My Aunt Roxie lives to love

Jo An - Honolulu, Hawaii
Entered on March 11, 2008
Age Group: 65+
Themes: family
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My Aunt Roxie, just made it to 105! I flew all the way from Honolulu to Rockwood, Tennessee to be a part of her celebration. I left that town more than fifty years ago and now I find Aunt Roxie has become the Queen of Rockwood. She was named the Golden Treasure of her county and we set up a scholarship in her name at the local college. You would not believe how alive she is and how alive she makes everyone feel.

She remembers the day, when she was eight years old when her family left the farm and walked 16 miles to the town where she now lives. She led the family cow. There were seven girls in the family and her father was a farmer. She, and all of her sisters, began working in the local hosiery mill when they finished third grade.

Her memories of growing up are crisp and clear as a mountain stream. She shared her life story with the 200 people who came to honor her. She remembers the first time she saw an automobile, she was 8! She remembers names and events better than any of us. She lived in the house her husband built for her, in 1924, until entering the local ‘long term care facility’. . She is the oldest ‘active’ Baptist in the U. S.. Shes been a member for 88 years in the same church! Still goes!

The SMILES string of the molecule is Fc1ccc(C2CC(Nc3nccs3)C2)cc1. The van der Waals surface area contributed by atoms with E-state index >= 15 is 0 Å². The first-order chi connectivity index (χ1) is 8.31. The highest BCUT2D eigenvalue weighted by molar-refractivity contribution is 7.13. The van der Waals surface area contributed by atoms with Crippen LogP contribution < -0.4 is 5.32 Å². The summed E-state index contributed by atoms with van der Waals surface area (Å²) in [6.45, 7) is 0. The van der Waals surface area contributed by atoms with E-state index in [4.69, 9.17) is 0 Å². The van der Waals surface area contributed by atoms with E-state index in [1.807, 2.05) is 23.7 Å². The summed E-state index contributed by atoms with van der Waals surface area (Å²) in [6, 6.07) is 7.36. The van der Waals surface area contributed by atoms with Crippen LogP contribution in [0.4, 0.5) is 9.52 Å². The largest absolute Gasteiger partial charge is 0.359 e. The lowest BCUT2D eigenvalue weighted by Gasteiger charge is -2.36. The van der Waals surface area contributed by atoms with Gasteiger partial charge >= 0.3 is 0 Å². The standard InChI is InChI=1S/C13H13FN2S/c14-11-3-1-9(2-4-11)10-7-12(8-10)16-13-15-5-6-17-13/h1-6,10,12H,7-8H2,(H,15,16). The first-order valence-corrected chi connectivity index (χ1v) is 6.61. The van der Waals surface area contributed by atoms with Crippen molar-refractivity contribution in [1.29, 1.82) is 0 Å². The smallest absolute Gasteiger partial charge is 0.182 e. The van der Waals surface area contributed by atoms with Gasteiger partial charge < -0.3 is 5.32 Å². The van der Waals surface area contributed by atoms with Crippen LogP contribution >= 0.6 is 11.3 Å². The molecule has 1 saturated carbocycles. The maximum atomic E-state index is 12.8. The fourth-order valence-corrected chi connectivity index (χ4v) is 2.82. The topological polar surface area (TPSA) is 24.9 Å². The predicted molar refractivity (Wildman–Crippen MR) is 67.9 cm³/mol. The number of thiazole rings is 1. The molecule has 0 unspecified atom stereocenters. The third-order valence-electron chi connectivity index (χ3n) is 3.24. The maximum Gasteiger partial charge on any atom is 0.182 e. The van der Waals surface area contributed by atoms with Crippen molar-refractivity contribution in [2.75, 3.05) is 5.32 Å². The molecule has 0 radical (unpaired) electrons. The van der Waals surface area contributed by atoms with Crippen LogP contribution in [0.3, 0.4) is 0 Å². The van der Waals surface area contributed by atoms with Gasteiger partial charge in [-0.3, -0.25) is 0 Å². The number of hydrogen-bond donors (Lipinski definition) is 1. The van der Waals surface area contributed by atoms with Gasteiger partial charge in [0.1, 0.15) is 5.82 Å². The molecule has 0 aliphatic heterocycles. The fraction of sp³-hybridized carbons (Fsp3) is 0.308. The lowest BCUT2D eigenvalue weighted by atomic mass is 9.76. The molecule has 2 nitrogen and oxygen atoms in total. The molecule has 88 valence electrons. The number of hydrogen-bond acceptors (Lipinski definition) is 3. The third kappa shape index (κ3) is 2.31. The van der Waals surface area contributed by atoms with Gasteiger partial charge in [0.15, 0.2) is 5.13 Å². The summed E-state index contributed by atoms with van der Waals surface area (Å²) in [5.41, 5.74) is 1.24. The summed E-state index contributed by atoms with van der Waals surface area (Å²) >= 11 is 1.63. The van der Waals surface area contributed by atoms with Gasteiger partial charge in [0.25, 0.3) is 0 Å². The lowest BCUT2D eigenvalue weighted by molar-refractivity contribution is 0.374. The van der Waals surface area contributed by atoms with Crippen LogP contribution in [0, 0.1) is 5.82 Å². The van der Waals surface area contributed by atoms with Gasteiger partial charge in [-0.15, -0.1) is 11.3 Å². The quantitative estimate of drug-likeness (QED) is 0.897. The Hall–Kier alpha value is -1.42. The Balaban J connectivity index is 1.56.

All of her family is gone, of course her parents but also all of her brothers and sisters, her husband and all of her children.

Yet, she lives to love.She still writes a column for her local paper and is said to be the oldest columnist alive. Her articles are filled with love of neighbor and family.

Until she was 100 she cooked in her kitchen every day and people came and picked up food for the sick or ‘shut ins’. Even after she was more than a 100 she was still baking hundreds of cookes to give at Christmas to the community. She grew vegetables and made quilts and began a ‘mission fund’ when she was seventy. Today that fund has close to $50,000.

People say they come to ‘cheer her up’ and they leave knowing that she cheered them.

In August she returns to the 100 acre family farm to help celebrate the Guettner family which still owns the land her great grandparents purchased when they immigrated from Germany in 1854. She shows us where her grandmother hid the family cow from the Yankees who were on their way to the Battle of Chattanooga.

My Aunt Roxie is a marvel of marvels. She still calls me the ‘kid’ and I’m 72. She makes me young beyond belief. She has her own web page, just type in ROXIEMCCLENDON.ORG